Developments in PIL EU Legislation Normative texts

Political Agreement Reached at Council Level on the SLAPPs Directive

The Council of the European Union adopted on 9 June 2023 a political agreement on the proposal for a directive on the protection of persons who engage in public participation from manifestly unfounded or abusive court proceedings, also known as strategic lawsuits against public participation (SLAPPs).

Based on this common position, the Council will now start discussions with the European Parliament with a view to settling on the final text of the directive.

The text resulting from the Council’s general approach departs from the initial proposal (analysed by Marta Requejo in a previous post on this blog), in various respects. The suggested changes have been presented as underlying a concern for  more balanced solutions, and for increased discretion left to national courts, but have been criticised by some stakeholders as involving a watered-down compromise.

The most significant innovations include the following.

The Council, while agreeing that the future directive should apply only to matters with cross-border implications,  advocates the suppression of the provision in the Commission’s proposal that defined what matters should be considered to have such implications.

According to Article 4 of the proposal, a matter ought to be considered to have cross-border implications “unless both parties are domiciled in the same Member State as the court seised”. The proposal added that, where both parties are domiciled in the same Member State, the matter would still be deemed to have cross-border implications if (a) the act of public participation targeted by the SLAPP “is relevant to more than one Member State”, or (b) the claimant have initiated concurrent or previous proceedings against the same defendants in another Member State.

The rule providing early dismissal of manifestly unfounded claims should, according to the Council, be rephrased as follows: 

Member States shall ensure that courts may dismiss, after appropriate examination, claims against public participation as manifestly unfounded at the earliest possible stage, in accordance with national law.

The proposed rewording includes language that was not in the initial proposal (“after appropriate examination”, “at the earliest possible stage, in accordance with national law”). Conversely, the Council’s text fails to retain the paragraph in the initial proposal according to which “Member States may establish time limits for the exercise of the right to file an application for early dismissal”, provided that such time limits are “proportionate and not render such exercise impossible or excessively difficult”.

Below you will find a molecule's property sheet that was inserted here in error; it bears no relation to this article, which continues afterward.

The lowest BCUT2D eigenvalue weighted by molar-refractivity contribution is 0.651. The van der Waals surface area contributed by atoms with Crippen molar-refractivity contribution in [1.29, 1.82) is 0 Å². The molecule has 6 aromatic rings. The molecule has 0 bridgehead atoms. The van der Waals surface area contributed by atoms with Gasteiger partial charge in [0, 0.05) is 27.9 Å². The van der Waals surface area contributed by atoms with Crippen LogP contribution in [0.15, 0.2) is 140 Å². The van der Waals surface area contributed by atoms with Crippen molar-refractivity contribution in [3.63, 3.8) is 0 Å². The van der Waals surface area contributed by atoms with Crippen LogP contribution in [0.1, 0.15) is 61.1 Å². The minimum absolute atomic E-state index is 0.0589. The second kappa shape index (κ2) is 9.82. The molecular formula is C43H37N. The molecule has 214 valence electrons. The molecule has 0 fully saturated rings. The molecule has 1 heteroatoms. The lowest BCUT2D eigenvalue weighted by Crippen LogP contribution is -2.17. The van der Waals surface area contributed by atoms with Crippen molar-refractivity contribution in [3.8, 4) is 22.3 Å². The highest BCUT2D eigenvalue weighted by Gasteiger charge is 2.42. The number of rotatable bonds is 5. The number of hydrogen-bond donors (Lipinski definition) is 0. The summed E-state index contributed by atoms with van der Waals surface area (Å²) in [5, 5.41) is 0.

The Council further suggests the deletion of the provision in the proposal which asked Member States to “ensure that if the defendant applies for early dismissal, the main proceedings are stayed until a final decision on that application is taken”.

According to the Council, the provision on compensation in the Commission’s proposal should likewise be suppressed (arguably, because it was considered to be unnecessary, in light of the existing law). It read as follows:

Member States shall take the necessary measures to ensure thata natural or legal person who has suffered harm as a result of an abusive court proceedings against public participation is able to claim and to obtain full compensation for that harm.

The Council also seeks to modify the wording of the provision in the initial proposal whereby Member States should deny recognition to judgments given in a third State in the framework of a SLAPP brought against natural or legal person domiciled in the Union. The amended version of the provision no longer refers to violation of public policy as the reason for non-recognition.

As regards jurisdiction, the text agreed by the Council retains the rule whereby those targeted by a SLAPP brought in a third State should be able to seek compensation in the Member State of the courts of their domicile, for the damages and the costs incurred in connection with the proceedings in the third country, but adds that Member States “may limit the exercise of the jurisdiction while proceedings are still pending in the third country”.

Finally, according to the Council’s general approach, the Member States should be given three years, instead of two as initially contemplated, to implement the directive in their legal systems.

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